* Note: This blog was written prior to the COVID-19 pandemic. Although much has changed regarding our sponsored children’s learning experience in the past months, our On the Road stories remain relevant in regards to our volunteer coordinator’s work and the impact of sponsorship on children in our program thanks to our sponsors. We are pleased to continue to share stories with you about our work.
Nestled in the picturesque Appalachian Mountains and steeped in a rich cultural heritage lies Wolfe County, Kentucky.
As is the case for many areas of Appalachia, Wolfe County’s natural beauty belies the abject poverty in which many of its residents live. Wolfe County carries the unfortunate distinction of being one of Kentucky’s most impoverished regions.
As is the case for many areas of Appalachia, Wolfe County’s natural beauty belies the abject poverty in which many of its residents live.
At one time, logging, tourism for nearby mineral springs, and factories employed the majority of this area’s residents. Over time, these industries vanished, leaving ghost towns, unemployment, and high poverty rates in their wake. High dropout rates and adult illiteracy only serve to fuel the cycle of poverty.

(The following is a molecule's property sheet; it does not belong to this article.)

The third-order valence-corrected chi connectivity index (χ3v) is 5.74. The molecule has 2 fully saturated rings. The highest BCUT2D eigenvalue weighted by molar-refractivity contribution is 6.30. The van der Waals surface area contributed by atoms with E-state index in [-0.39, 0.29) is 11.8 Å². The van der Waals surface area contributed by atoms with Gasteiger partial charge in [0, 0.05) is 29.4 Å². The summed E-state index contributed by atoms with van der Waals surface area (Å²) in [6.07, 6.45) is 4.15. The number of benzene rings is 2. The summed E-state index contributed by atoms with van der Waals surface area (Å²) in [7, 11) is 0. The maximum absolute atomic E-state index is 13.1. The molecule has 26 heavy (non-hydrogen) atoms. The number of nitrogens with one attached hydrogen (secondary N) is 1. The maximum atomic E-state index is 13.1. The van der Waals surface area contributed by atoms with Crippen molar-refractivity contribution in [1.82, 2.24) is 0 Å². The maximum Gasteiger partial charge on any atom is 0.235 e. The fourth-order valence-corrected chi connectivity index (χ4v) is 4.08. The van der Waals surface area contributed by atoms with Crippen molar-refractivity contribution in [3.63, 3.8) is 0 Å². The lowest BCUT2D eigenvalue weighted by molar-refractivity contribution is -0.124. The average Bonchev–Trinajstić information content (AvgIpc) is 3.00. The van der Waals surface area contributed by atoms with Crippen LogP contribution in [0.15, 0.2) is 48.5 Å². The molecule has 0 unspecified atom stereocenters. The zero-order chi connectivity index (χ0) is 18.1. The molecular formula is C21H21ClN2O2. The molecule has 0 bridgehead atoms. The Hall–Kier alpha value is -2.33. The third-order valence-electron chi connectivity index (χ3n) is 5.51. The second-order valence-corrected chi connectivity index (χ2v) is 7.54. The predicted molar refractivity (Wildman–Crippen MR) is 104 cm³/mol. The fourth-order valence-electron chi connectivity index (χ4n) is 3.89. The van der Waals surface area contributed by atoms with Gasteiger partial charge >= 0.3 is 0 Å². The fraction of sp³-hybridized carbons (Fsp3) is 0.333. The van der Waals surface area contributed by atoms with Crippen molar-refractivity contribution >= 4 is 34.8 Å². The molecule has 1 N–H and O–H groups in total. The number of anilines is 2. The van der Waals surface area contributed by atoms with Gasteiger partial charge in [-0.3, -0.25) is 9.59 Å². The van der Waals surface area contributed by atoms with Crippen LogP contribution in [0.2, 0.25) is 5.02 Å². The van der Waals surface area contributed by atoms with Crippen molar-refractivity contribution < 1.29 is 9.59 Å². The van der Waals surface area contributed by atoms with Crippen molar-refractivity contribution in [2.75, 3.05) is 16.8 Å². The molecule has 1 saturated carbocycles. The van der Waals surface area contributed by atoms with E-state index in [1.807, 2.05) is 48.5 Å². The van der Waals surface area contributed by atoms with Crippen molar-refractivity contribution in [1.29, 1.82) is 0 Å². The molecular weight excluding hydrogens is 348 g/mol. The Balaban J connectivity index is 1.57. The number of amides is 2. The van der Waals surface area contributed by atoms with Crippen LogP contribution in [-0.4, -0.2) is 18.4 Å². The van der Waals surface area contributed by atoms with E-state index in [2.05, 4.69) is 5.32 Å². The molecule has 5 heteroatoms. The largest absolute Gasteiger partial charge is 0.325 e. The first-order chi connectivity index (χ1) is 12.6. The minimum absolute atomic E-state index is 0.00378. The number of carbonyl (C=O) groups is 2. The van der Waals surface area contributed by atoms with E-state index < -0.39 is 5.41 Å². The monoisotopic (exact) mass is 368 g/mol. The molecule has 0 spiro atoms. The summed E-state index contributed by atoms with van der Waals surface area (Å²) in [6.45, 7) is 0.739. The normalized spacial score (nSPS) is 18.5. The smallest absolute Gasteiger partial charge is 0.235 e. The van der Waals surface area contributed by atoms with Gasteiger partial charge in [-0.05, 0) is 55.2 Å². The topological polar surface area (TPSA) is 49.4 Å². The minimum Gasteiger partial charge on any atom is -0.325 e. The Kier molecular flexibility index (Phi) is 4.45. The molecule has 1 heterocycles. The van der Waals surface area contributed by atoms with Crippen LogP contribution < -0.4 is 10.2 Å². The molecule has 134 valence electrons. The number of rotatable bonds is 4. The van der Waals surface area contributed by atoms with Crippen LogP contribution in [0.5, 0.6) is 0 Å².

“Today, leaders and residents in Wolfe County are working hard to reimagine new opportunities to rebuild the local economy,” explains our Director of U.S. Programs, Renée Kube.
“One area being explored is tourism. Wolfe County is home to the outstanding Red River Gorge, a canyon system in the Red River. The gorge lies within the Daniel Boone National Forest, and it has been designated a National Historic Landmark and a National Archeological District. There are many high sandstone cliffs, rock shelters, waterfalls, and natural bridges. There is a gorge that is a popular place for rock climbers. A few small businesses have sprung up to support tourists, ranging from those selling supplies to an outstanding pizza restaurant.”
A long way to go
Regardless of the efforts, the county still has a long way to go for real economic development. Since the collapse of the coal industry, many of its families struggle with poverty, hopelessness, and addiction. Sadly, as always, the children are the most vulnerable — including those at our affiliated projects, Wolfe County Middle School and High Schools.